published, it must be corrected promptly and with due prominence. If, after an
appropriate investigation, an item proves to be fraudulent, it should be
retracted. The retraction should be clearly identifiable to readers and
indexing systems. Relations with journal owners and publishers. The
relationship of Editors to publishers and owners is often complex but should in
each case be based firmly on the principle of Editorial independence.
Notwithstanding the economic and political realities of their journals, Editors
should make decisions on which articles to publish based on quality and
suitability for readers rather than for immediate financial or political gain.
Commercial considerations Editors should have declared policies on advertising
in relation to the content of the journal and on processes for publishing
supplements. Misleading advertisements must be refused, and Editors must be
willing to publish criticisms, according to the same criteria used for material
in the rest of the journal. Reprints should be published as they appear in the
journal unless a correction is to be added. Conflict of interest Editors should
have systems for managing their own conflicts of interest as well as those of
their staff, authors, reviewers and Editorial board members.
• A complaint may be referred to COPE by an author, reader,
reviewer, Editor or publisher. Cases may only be referred if the Editor/journal
in question is a member of COPE. • In the first instance complaints against an
Editor should be made directly to him or her in writing. If the complaint is
not resolved satisfactorily, it should be passed to the Editor’s overseeing
body or ombudsman where one exists. Only complaints that have been through the
journal’s complaint’s procedure can be referred to COPE. In referring a
complaint to COPE, all relevant correspondence should be enclosed. • COPE will
accept referrals made within six months of the journal completing its own
complaints procedure. COPE may consider cases outside this time period in
exceptional circumstances. • COPE will not consider complaints about the
substance (rather than the process) of Editorial decisions, or criticisms about
Editorial content. • COPE will not consider referrals that relate to incidents that
occurred before the publication of this code. When a complaint is referred to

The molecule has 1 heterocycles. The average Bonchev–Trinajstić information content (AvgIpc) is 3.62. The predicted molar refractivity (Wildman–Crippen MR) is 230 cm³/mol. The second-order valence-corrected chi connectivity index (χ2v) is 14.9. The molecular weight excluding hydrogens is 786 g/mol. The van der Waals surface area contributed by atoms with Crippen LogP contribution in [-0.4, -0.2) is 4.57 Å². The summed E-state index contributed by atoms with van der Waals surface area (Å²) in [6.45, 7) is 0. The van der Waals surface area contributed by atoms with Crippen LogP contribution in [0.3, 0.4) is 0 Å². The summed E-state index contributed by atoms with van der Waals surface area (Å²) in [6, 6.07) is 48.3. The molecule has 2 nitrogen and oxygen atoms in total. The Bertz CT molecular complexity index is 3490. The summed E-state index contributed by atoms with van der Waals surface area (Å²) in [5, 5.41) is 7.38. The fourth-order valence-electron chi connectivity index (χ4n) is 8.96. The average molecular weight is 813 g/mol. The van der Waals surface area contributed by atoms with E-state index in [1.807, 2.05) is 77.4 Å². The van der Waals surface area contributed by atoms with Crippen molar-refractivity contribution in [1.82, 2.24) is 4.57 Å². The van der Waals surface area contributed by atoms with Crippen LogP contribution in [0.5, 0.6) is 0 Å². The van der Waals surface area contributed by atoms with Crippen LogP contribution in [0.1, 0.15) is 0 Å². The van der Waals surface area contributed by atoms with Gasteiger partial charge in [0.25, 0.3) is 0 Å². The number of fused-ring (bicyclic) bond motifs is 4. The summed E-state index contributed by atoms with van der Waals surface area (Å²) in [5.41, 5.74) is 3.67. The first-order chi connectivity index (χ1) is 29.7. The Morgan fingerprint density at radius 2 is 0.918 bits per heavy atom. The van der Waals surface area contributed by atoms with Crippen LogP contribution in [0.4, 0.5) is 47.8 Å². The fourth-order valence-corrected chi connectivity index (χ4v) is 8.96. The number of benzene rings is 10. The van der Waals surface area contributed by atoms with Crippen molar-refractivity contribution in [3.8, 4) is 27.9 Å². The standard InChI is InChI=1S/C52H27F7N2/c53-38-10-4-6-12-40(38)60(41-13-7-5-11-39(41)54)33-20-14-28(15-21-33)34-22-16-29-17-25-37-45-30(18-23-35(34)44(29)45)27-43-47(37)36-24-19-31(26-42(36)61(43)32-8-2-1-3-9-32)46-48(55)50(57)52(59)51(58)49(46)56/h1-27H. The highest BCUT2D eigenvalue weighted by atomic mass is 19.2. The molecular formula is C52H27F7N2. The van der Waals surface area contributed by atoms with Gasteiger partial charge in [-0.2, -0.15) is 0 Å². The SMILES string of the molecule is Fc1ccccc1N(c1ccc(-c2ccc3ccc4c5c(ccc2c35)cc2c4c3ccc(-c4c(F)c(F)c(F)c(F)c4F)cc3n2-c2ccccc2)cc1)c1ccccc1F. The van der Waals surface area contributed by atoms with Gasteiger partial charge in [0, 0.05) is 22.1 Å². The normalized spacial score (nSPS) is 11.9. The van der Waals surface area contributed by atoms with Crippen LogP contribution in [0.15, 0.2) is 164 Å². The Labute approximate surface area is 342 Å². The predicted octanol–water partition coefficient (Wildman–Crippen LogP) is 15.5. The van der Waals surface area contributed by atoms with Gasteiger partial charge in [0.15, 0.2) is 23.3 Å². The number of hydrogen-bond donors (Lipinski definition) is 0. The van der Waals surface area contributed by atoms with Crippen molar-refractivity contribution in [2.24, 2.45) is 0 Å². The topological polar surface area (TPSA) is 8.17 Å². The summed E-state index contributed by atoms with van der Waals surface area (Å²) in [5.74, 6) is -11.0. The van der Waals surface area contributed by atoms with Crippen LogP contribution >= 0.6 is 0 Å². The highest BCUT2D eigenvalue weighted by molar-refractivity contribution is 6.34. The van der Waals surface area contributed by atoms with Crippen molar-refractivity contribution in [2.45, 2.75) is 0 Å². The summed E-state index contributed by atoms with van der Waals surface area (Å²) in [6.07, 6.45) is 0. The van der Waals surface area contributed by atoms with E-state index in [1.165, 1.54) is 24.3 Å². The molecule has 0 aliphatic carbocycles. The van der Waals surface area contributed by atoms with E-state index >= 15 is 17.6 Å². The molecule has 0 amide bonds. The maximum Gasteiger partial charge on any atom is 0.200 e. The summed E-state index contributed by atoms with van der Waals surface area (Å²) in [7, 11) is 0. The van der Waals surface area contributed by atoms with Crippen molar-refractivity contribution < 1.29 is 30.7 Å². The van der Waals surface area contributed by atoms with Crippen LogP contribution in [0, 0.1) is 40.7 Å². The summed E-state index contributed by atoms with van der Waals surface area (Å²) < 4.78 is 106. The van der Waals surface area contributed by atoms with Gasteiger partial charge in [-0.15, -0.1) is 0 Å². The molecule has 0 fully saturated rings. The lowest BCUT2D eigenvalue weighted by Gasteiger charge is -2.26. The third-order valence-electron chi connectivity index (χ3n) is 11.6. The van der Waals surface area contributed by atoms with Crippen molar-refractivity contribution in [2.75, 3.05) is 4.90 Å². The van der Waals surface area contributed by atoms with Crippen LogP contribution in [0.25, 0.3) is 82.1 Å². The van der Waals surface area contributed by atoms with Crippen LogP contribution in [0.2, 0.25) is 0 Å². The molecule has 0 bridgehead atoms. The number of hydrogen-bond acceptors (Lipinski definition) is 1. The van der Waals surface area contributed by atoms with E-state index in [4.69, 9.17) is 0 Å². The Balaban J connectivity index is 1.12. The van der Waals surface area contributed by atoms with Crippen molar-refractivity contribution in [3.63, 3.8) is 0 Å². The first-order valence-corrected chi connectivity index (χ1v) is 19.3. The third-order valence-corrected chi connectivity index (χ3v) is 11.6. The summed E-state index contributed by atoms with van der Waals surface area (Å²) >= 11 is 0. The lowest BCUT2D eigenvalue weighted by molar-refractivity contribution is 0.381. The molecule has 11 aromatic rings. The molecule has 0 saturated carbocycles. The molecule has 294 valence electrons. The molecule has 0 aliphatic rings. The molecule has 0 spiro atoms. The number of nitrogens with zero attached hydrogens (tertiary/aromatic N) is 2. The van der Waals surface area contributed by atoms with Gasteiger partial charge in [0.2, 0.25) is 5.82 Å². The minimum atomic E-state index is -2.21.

COPE: 1. The referrer submits a complaint to the Administrator. 2. The COPE
Administrator confirms that the complaint is: a. against a member of COPE b.
within the remit of the Code c. unresolved after passing properly through the
journal’s complaints procedure d. relating to an incident that occurred after
this code came into force (1 January 2005) 3. The referrer is asked to provide
evidence, with all relevant supporting documents including correspondence
relating to the hearing of the complaint by the journal, in confidence to the
Chair of COPE. 4. The Chair of COPE informs the Editor of the journal in
question that the complaint has been referred to COPE. 5. A number of potential
scenarios may occur: a.The Editor refuses to cooperate, in which case, the
Chair of COPE informs the referrer and the owner of the journal. b.The Editor
replies stating his/her case: i. The Chair of COPE, with one other nominated
Council member, decides that the journal has dealt with the complaint
satisfactorily and advises the referrer and Editor accordingly. ii. The Chair
of COPE, with one other nominated Council member, decides that there is a need
for further investigation, advises the referrer and Editor accordingly, and
reports this to an appropriately constituted sub committee of the COPE Council.
6. The sub-committee considering the complaint will consist of at least the
Chair and three other members of COPE Council. Two of the members must not be
Editors. None of the sub-committee members should belong to the same publishing
group as the Editor in question. 7. If the Chair belongs to the same publishing
group as the Editor in question, s/he will appoint an appropriate deputy to
oversee the proceedings. 8. When the case comes to the sub-committee, the
sub-committee either: a. dismisses it, and the referrer and Editor are so
advised and given reasons b. reaches the view that a breach of the code has
taken place. When the sub-committee is of the view that a breach of the code
has taken place it presents a report to the COPE Council explaining the nature
of the breach and recommending a course of action. 9. The COPE Council
considers the report and may modify the recommendations. The Council informs
the referrer, the Editor and the owner of its final recommendations. These
recommendations may include: a.that the Editor apologise to the original
complainant; b.that the Editor publish a statement from COPE in his/her
journal; c. that the journal improve its processes; d.that the Editor resigns
from COPE membership for a period of time; or e. any other action which the
COPE Council feels is appropriate given the circumstances of the case. Appeals
procedure Appeals against a COPE recommendation may be made to COPE’s
ombudsperson, contact details for whom will be provided on request.